WhatsNew2Day
Latest News And Breaking Headlines

Scott Morrison sends message to family of girl found dead, but commits a BIG blunder

Prime Minister Scott Morrison hoped nine-year-old Charlise Mutten would be found alive, despite the discovery of human remains in a barrel near the Blue Mountains that had been identified as the missing girl.

Asked about the case at a press conference on Wednesday morning, Mr Morrison said he had been following the case “privately”.

“My thoughts and prayers are honest with the family and with that little girl today,” said Mr. Morrison.

“And I hope she’s okay. I really. I’m sure we all do. Let’s hope that has a happy ending.’

At the end of the reply, Mr Morrison briefly noted that he had not been made aware of the matter before the press conference.

Towards the end of the press conference, Mr Morrison was informed that Charlise’s body had been found.

‘Sorry. I hadn’t seen that before I came out today. That is devastating news,” said a shocked Morrison.

“I’m very sorry that… I’ve been busy with other business since early this morning, as you can no doubt imagine.

“After hearing that news, that’s… It’s just… devastating.”

Scott Morrison sends message to family of girl found dead

Asked about Charlise Mutten’s case at a press conference on Wednesday morning, Mr Morrison said he had been following the case “privately” and hoped the girl would be found alive, but after being told her remains had been found, the police choked. Mr Morrison turned himself and said the news was ‘devastating’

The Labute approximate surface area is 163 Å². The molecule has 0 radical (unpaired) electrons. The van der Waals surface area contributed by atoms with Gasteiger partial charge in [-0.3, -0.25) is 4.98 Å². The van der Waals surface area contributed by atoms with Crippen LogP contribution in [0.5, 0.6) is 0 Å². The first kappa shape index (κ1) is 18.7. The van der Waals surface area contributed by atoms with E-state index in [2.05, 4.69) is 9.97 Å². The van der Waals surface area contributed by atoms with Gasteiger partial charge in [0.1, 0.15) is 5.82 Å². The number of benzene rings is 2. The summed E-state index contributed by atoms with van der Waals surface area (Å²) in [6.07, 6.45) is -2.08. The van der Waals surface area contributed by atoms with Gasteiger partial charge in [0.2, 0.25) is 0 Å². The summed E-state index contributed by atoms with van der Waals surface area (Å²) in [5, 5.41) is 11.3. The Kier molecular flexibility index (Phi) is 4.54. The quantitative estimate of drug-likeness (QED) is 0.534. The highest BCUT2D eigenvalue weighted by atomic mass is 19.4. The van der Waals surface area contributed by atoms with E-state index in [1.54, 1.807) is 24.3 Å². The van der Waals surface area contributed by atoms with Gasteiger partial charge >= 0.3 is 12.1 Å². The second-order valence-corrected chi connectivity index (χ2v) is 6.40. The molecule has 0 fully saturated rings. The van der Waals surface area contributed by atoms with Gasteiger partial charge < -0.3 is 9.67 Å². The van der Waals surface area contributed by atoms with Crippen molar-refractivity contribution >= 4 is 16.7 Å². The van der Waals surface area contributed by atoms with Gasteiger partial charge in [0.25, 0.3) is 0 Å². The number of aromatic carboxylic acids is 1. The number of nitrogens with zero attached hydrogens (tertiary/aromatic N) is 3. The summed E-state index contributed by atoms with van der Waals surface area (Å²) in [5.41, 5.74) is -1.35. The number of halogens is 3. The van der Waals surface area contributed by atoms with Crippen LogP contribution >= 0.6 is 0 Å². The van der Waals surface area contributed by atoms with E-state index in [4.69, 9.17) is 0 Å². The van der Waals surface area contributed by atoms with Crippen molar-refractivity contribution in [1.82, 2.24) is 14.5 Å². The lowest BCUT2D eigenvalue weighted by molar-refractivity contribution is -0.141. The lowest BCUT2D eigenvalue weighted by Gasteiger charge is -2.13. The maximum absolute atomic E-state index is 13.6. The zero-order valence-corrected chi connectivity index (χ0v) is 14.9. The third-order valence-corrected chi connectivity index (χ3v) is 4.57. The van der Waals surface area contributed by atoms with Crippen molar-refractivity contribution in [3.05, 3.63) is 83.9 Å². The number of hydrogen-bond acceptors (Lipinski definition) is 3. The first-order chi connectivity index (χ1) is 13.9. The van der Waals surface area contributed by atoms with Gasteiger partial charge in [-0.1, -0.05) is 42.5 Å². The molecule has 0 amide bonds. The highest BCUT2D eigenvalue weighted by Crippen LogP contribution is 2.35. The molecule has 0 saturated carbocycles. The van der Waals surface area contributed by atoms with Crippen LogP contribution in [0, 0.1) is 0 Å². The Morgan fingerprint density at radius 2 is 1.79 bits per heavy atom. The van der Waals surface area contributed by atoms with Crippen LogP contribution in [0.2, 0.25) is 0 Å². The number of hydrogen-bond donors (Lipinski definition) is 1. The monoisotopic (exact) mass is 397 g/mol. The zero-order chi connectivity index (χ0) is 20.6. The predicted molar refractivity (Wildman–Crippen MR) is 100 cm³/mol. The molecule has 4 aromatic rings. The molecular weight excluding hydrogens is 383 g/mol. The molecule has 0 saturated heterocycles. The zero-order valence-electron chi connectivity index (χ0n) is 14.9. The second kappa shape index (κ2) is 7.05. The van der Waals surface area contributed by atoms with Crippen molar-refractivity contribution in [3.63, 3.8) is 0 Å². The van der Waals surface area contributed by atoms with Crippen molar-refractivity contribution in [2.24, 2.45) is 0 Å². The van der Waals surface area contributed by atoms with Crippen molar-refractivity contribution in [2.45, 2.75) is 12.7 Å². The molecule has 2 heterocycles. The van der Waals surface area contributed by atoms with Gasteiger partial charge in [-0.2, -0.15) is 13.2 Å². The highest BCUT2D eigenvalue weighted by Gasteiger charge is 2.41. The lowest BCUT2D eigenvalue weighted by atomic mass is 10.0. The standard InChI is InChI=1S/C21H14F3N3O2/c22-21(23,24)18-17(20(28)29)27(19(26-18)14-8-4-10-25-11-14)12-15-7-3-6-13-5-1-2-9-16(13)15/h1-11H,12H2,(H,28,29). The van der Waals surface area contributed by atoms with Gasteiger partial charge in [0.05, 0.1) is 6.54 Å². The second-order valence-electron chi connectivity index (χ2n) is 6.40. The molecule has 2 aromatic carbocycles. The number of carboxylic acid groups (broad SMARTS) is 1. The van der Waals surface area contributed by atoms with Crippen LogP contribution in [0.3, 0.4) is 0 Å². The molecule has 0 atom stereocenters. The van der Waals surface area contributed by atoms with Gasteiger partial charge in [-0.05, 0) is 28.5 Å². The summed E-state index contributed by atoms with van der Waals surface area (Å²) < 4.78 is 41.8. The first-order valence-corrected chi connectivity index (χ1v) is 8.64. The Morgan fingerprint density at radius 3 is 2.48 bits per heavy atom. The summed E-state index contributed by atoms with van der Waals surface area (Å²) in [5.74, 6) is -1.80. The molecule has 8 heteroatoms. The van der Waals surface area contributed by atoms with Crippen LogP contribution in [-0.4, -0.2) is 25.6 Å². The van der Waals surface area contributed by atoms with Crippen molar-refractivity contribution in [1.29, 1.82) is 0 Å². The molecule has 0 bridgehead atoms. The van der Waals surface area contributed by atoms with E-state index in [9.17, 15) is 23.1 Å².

'Sorry.  I hadn't seen that before I came out today.  That is devastating news,

'Sorry.  I hadn't seen that before I came out today.  That is devastating news,

‘Sorry. I hadn’t seen that before I came out today. That is devastating news,” said a shocked Mr Morrison

Earlier, Mr Morrison acknowledged that Australians had experienced “a frustrating summer” as the Omicron variant swept across the nation when he announced a new program to bring overseas students and backpackers back to Australia.

Mr Morrison said Omicron has caused “major disruption” around the world and that: Australians should respect Omicron ‘but not be afraid of it’.

“You’ve seen queues, you’ve seen rising cases, you’ve seen pressure on hospital systems, you’ve seen supply chain disruption, you’ve seen a shortage of tests, you’ve seen all of this in all these countries around the world. ‘

“That’s what Omicron brought.”

The prime minister announced a scheme to reduce the $630 visa application fee for about 150,000 foreign students and about 23,500 backpackers as the government plans to increase its workforce.

“We have to respect it with sensible, balanced rules, sensible precautions, but at the same time not lock up Australia, not lock ourselves up, not destroy people’s livelihoods and bring our society to a standstill.”

“We understand the great concern, especially in the early stages of Omicron a few weeks ago when we knew it was contagious, but we weren’t sure at the time how serious it could be,” admitted Mr Morrison.

“Good news – yes, it is much more contagious, we know that, but the good news is it is much less severe, about 75 percent less severe, which has given us more options once we have more certainty about the severity of the impact .’

The Prime Minister has detailed his government’s response to the outbreak in a wide range of areas, including healthcare, RATs, supply chains and support for people on pandemic leave.

Mr Morrison has urged backpackers to 'come down' to Australia, saying travelers would get a discount on their visa applications for the next 12 weeks.

Mr Morrison has urged backpackers to 'come down' to Australia, saying travelers would get a discount on their visa applications for the next 12 weeks.

Mr Morrison has urged backpackers to ‘come down’ to Australia, saying travelers would get a discount on their visa applications for the next 12 weeks.